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Subject-Matter Expertise Is Not Enough

Schools of education have long been criticized for turning out teachers who are versed in pedagogy but not in subject matter ("Train Teachers in Real Subjects, Not Education Philosophies," Intellectual Takeout, May 8).  They maintain that this shortchanges students.

There is some truth to the charge.  But if it were completely so, then professors who possess expertise in their field would be highly effective in any classroom. However, we know this is not the case.  For example, lecturing, which is widely used in colleges and universities, would be a flop in K-12.

Put another way, telling is not necessarily teaching. The best schools of education - and they do exist - provide prospective teachers with practical instructional strategies.  The worst schools of education dwell on useless theories.  When I hear that a luminary in, say, government will be teaching at a college or university, I'll bet the person will be telling students about so and so.  Perhaps that constitutes instruction in the minds of some people.  But I say it is the lowest form of instruction.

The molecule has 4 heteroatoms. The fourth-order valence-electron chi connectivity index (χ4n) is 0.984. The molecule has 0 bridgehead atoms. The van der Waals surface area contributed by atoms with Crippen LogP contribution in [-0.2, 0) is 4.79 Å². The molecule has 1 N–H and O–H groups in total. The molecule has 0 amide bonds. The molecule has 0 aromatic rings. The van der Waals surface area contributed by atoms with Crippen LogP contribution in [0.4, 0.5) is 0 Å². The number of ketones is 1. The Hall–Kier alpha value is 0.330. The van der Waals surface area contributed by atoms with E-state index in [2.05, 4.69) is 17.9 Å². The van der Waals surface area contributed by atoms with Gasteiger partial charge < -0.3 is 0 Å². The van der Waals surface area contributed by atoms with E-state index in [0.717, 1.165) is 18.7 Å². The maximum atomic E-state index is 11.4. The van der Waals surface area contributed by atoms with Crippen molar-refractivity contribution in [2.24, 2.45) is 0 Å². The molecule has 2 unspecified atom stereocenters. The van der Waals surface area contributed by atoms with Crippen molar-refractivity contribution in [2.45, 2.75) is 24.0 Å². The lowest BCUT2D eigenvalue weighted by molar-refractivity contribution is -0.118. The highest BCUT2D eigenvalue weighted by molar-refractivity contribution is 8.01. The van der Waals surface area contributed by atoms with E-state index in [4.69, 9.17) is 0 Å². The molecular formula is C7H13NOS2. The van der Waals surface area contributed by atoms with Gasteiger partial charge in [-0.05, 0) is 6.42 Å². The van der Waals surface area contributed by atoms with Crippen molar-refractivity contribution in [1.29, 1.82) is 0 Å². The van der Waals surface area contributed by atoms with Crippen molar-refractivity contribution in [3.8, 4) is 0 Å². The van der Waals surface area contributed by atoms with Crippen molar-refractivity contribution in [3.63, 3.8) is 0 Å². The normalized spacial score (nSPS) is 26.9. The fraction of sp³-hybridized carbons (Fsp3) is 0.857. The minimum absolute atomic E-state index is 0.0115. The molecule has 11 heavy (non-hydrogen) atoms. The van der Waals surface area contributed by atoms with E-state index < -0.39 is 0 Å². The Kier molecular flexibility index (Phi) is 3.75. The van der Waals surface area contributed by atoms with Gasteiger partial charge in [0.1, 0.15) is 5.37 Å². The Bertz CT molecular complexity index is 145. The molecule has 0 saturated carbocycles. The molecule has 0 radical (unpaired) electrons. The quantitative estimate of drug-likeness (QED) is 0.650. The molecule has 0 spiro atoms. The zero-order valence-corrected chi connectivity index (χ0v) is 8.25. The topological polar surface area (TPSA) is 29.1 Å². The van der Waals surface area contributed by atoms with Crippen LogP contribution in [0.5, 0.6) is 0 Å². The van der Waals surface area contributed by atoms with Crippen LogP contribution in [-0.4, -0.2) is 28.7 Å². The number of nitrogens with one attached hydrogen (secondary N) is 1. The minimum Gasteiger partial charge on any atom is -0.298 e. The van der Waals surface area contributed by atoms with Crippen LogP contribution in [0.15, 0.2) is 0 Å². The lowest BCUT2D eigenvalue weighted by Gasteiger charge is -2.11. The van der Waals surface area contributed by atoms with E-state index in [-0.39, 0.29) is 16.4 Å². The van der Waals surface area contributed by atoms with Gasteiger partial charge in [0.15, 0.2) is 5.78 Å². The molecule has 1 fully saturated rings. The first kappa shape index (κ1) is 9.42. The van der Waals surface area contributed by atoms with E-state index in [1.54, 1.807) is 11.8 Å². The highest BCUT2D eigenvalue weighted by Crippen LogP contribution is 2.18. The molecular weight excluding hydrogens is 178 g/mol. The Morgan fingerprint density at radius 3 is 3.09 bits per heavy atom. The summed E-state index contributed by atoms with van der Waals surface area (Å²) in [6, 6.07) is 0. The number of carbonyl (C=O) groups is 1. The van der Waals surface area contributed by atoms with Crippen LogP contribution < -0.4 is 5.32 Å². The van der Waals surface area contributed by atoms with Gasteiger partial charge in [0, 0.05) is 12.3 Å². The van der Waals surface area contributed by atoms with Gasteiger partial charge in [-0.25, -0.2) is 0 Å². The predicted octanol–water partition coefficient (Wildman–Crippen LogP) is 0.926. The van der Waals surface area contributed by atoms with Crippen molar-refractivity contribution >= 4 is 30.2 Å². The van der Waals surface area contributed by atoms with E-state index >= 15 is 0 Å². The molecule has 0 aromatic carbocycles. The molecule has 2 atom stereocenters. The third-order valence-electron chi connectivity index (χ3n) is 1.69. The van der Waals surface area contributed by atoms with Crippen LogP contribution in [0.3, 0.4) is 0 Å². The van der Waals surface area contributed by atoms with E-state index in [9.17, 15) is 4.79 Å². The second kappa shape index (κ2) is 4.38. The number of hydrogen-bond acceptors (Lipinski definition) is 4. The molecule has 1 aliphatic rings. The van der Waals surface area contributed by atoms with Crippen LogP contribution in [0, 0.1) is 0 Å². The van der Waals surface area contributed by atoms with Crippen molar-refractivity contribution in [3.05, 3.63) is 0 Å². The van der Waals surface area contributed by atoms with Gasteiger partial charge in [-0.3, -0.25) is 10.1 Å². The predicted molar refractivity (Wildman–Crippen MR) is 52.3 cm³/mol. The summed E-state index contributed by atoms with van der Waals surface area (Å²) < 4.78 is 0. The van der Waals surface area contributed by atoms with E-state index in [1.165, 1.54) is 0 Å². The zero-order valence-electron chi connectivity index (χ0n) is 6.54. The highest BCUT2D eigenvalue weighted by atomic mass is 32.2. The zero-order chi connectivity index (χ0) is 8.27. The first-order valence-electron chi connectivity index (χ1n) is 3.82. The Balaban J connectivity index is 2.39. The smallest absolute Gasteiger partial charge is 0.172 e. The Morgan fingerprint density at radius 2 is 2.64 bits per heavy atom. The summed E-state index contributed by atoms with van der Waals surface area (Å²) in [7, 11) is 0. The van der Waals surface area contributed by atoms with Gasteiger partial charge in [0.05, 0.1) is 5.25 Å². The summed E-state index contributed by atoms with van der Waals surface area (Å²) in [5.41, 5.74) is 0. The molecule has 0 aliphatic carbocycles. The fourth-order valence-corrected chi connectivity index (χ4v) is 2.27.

It's time for schools of education to take stock of their offerings, particularly in light of the students who now populate their classes. They need to demonstrate that subject matter expertise alone is not enough for success in K-12.

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The opinions expressed in Walt Gardner's Reality Check are strictly those of the author(s) and do not reflect the opinions or endorsement of Editorial Projects in Education, or any of its publications.

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